Preaching, I have learned over the last few months, is a labor of love. It is so in many senses. Preachers preach because God loves them and because they love God. Preachers preach because they love the Scriptures and their congregation. But the labor of love I am thinking about is a bit more, how might you say it, high schoolish?
Jessie, my wife, is notorious for trying to spark relationships. We have one particular friend who she has diligently poked and prodded for years, trying to see if he has any crushes or love interests. Our friend is a good sport and usually entertains Jessie’s attempts to find him a partner. I know that many people would find Jessie’s prodding obnoxious or even inappropriate. (I assure you, she only pesters people she knows and loves.) But I think she has a good reason for doing it: Jessie loves to see other people in love.
If you can shake off all the memories you have from your teenage years when all of your friends pestered you about “getting a girlfriend” or “impressing the boy,” then maybe you can see what I’m getting at. Jessie pokes and prods her friends because she wants others to experience love. Preaching, we might say, is the pastor’s way of poking and prodding the congregation into a loving relationship with Scripture and, more importantly, with the God about whom Scripture testifies.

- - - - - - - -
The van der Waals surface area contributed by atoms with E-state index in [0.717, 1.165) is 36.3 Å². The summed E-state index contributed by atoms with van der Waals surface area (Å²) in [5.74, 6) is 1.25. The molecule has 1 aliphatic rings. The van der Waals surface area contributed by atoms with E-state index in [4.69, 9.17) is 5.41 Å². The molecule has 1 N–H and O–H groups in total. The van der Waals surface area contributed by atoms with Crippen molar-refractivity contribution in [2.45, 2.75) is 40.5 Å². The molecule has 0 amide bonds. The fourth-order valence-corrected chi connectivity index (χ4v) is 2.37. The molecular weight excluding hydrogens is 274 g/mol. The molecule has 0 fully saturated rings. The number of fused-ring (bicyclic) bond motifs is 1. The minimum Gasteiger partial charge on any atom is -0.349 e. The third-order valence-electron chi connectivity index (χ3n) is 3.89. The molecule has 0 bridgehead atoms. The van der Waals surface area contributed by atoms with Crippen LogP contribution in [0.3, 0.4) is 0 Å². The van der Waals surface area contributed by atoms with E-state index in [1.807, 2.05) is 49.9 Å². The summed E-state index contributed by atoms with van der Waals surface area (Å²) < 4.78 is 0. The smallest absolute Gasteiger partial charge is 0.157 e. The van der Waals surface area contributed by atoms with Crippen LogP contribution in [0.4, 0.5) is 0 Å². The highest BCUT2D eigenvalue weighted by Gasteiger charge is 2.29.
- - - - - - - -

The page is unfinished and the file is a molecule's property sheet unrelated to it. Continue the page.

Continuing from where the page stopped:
Good biblical preaching should stir the congregants toward a heightened interest in the story of Scripture. Ellen Davis recounts a bit of wisdom she inherited from Krister Stendahl about good preaching, saying, “Your goal should be the next time [the congregation] turns to that part of the Bible, it will say a little more to them. The purpose of preaching is to give the text a little more room to shine” (Preaching the Luminous Word, xxiii). Doesn’t that sound like introducing your friend to this really great girl or guy, so that the next time they meet there is a connection?
And good biblical preaching should arouse the congregants’ desire to know the God about whom Scripture testifies. Though preaching starts with the groundwork of exegesis, it should never stay there. Here, I’m using exegesis in the historical-critical sense, where we expend much energy asking “what did this passage mean?” Preaching must move from that kind of labor of love into a gripping description or profession of how amazing the God of Israel really is. You must get there. Otherwise the congregants will leave having learned something but not knowing someone. And how does a relationship get anywhere if you never get to know the person?
Preaching is a labor of love. But sometimes it’s the (potentially obnoxious) labor of giving others the chance to fall in love.